How to Stop Comparing Yourself to Others: 3 Simple Tips
The grass on the other side is just as green as yours...
As human beings, we all have insecurities, no matter how much we seem to have everything "together."
One of the biggest problems with insecurity, of course, is that it eats away at your self-confidence, leading you to look at others' lives and conclude that the grass must be
greener on the other side. This sneaky way of thinking can become a habit, even if you're entirely unaware of it.
You start to notice little things other people have achieved. Subconsciously, it begins to gnaw at your sense of self. You no longer feel entirely comfortable with yourself. Seeing what other people have done makes you feel you a misfit in this big, wide world.
Well, then, stop! (I'll show you how.)
Whether you're thinking of someone who has a fancier car, more education, a bigger house, or more money than you, comparing yourself to others is self-destructive. It sabotages your own sense of purpose and distracts you from the meaningful opportunities that are right in front of you.
Clearing your mind of these thoughts can be difficult, but it can be done if you adopt a different mindset.
Here are a few workable tips.
1. Develop your own talents
Everyone has something he or she is good at, whether it's painting, playing the piano, or writing. The people who become really successful by means of their talent--the type of people so many others envy, praise and idolize--achieved their success by honing their craft and developing a true love for it.
If your mind too often drifts to the accomplishments of others, perhaps it's time to revisit some of your own unique abilities. Even if you don't feel you have an inborn talent, it's never too late to try a new hobby you might like.
Doing this will help you focus on fulfilling creative pursuits--activities that will really "feed your soul", as they say--and give you a burst of self-confidence.
2. Focus on the things that bring you joy
What really makes you happy? Think about it for a minute...maybe even write it down. Is it taking a walk in the park, or watching a good movie?
Perhaps it's hanging out with friends or visiting a museum.
Whatever it is, spend more time doing the things you like to do, simply for the pleasure of doing them.
Taking time to enjoy the simple things in life will show you that there's more to this world than what the next person has achieved. Focusing on the stuff you really like will also prove an important point: that you are a worthy person all on your own, with unique passions and interests. Reinforcing that knowledge will help you value yourself more, rather than use others as measuring sticks.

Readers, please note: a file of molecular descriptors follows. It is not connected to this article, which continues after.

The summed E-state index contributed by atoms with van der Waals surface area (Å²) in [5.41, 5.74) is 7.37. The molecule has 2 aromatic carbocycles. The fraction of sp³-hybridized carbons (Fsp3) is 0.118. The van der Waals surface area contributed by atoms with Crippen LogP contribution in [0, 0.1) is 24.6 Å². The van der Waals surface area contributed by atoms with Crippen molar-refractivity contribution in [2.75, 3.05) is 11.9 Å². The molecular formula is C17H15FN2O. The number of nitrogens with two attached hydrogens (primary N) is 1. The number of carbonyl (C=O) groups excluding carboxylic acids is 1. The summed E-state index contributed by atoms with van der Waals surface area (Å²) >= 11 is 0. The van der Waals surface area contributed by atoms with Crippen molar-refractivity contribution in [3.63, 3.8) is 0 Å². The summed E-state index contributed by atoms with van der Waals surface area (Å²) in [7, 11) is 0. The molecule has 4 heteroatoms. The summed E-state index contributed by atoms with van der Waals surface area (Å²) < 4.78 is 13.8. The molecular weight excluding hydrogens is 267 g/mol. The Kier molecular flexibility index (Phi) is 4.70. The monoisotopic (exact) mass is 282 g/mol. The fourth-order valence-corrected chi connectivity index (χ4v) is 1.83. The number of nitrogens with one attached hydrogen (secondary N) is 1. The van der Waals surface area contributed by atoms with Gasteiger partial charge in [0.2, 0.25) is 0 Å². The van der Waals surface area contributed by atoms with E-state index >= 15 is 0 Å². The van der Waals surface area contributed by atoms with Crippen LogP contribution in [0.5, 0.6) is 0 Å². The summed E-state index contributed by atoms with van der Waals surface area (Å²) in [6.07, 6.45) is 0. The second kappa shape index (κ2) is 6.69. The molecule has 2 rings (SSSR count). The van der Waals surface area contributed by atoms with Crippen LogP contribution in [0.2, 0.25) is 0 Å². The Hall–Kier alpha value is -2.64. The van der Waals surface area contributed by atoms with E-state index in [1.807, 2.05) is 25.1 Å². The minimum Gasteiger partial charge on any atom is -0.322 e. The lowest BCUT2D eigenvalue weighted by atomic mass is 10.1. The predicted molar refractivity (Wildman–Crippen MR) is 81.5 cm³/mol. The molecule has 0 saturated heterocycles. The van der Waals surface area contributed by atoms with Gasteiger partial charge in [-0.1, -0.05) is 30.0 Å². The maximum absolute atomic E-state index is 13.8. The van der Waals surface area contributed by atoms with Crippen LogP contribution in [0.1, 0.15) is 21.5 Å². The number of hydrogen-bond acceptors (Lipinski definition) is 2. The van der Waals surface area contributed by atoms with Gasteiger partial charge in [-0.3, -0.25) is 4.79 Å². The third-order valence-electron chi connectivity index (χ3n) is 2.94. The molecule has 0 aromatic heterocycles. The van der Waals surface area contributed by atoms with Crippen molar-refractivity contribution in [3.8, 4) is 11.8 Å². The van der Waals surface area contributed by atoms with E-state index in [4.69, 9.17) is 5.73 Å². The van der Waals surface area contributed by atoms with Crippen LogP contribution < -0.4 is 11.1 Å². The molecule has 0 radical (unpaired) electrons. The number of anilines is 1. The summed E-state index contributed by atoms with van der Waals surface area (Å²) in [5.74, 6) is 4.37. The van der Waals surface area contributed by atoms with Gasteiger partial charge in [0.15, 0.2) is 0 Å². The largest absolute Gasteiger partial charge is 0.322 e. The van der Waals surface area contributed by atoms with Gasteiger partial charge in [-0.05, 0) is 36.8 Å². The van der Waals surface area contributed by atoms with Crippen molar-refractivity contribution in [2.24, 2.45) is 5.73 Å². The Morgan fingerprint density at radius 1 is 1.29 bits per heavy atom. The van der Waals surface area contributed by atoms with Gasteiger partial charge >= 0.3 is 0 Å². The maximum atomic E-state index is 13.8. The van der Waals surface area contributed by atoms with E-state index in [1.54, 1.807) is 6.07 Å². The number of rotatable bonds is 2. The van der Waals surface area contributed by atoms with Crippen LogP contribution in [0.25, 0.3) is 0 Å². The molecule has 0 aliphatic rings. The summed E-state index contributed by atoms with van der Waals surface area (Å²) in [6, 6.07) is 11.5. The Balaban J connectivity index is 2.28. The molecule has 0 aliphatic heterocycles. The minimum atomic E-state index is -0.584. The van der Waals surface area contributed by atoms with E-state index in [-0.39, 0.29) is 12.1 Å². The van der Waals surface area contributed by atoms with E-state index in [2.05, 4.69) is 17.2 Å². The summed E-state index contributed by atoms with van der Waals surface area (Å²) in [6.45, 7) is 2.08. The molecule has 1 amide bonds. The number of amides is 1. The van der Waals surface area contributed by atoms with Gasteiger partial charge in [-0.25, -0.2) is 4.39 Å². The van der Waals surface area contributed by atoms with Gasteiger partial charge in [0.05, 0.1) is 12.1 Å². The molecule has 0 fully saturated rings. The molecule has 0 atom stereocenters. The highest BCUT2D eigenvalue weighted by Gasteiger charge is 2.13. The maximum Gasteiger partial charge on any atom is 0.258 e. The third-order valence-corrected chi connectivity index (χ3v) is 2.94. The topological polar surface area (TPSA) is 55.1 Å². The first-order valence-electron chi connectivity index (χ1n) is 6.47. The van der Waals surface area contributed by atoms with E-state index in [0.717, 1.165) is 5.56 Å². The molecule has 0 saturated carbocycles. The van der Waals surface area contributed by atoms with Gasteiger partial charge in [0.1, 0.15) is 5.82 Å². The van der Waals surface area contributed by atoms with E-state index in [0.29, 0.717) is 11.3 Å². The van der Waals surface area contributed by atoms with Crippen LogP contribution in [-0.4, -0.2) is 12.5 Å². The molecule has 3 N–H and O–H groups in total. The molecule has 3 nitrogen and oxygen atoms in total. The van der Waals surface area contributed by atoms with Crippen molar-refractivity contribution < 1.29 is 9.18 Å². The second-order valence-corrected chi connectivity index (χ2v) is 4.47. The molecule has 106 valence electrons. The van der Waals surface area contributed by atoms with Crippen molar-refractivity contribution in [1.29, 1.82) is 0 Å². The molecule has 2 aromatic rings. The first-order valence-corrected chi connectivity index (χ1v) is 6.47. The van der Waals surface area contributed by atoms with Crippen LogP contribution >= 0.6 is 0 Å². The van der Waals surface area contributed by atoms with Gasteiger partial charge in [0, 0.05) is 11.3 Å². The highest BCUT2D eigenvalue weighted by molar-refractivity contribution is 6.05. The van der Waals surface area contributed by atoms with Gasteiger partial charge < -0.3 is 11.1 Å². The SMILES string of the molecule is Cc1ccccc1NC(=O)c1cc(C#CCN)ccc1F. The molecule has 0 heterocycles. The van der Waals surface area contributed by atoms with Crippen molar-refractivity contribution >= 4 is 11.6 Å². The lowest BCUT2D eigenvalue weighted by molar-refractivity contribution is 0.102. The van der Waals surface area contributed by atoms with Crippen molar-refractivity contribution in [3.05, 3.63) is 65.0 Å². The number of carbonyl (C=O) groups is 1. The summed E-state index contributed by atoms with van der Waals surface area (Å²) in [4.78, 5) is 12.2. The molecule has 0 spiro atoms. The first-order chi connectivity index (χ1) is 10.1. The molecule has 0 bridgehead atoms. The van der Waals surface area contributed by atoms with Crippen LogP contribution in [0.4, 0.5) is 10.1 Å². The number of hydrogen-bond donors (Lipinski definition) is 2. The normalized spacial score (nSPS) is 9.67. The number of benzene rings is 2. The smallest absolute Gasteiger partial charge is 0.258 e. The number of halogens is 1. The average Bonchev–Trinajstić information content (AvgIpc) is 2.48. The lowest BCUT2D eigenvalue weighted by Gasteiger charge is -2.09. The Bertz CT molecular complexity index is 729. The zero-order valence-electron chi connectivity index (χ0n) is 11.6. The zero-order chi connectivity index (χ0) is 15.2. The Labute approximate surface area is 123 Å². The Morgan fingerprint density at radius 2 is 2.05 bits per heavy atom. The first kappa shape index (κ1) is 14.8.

3. Help somebody
When we're busy focusing on how good other people have it, it's all too easy to forget how fortunate we are. Right at this very moment, regardless of how terrible your situation seems, there's somebody out there who's worse off.
The great thing is, you can use that knowledge not only to snap out of self-pity, but to reinforce your own self-esteem by doing some good on planet Earth.
Make it a point in your life to help someone who's less fortunate than you, whether that means:
- being a tutor to local disadvantaged kids,
- volunteering at a soup kitchen, or
- hosting a garage or bake sale to raise money for charity.
Making a difference this way will prove to you that your presence in the world is meaningful--even necessary--and that it's impossible to be inferior to any other human being.
(Because when you think about it, the whole superiority/inferiority thing among humans is really nonsense, anyway.)
It's very easy for envy to creep up on you, but don't let it. There's too much richness in life to go around for everyone, including you! (Yup, you.) Once you realize that the richness doesn't come from material possessions or achievements--but from an optimistic outlook and a compassionate mindset--you're well on your way to filling your life to the brim with fulfillment and satisfaction.
Some powerful books on raising your self-esteem...Check 'em out!
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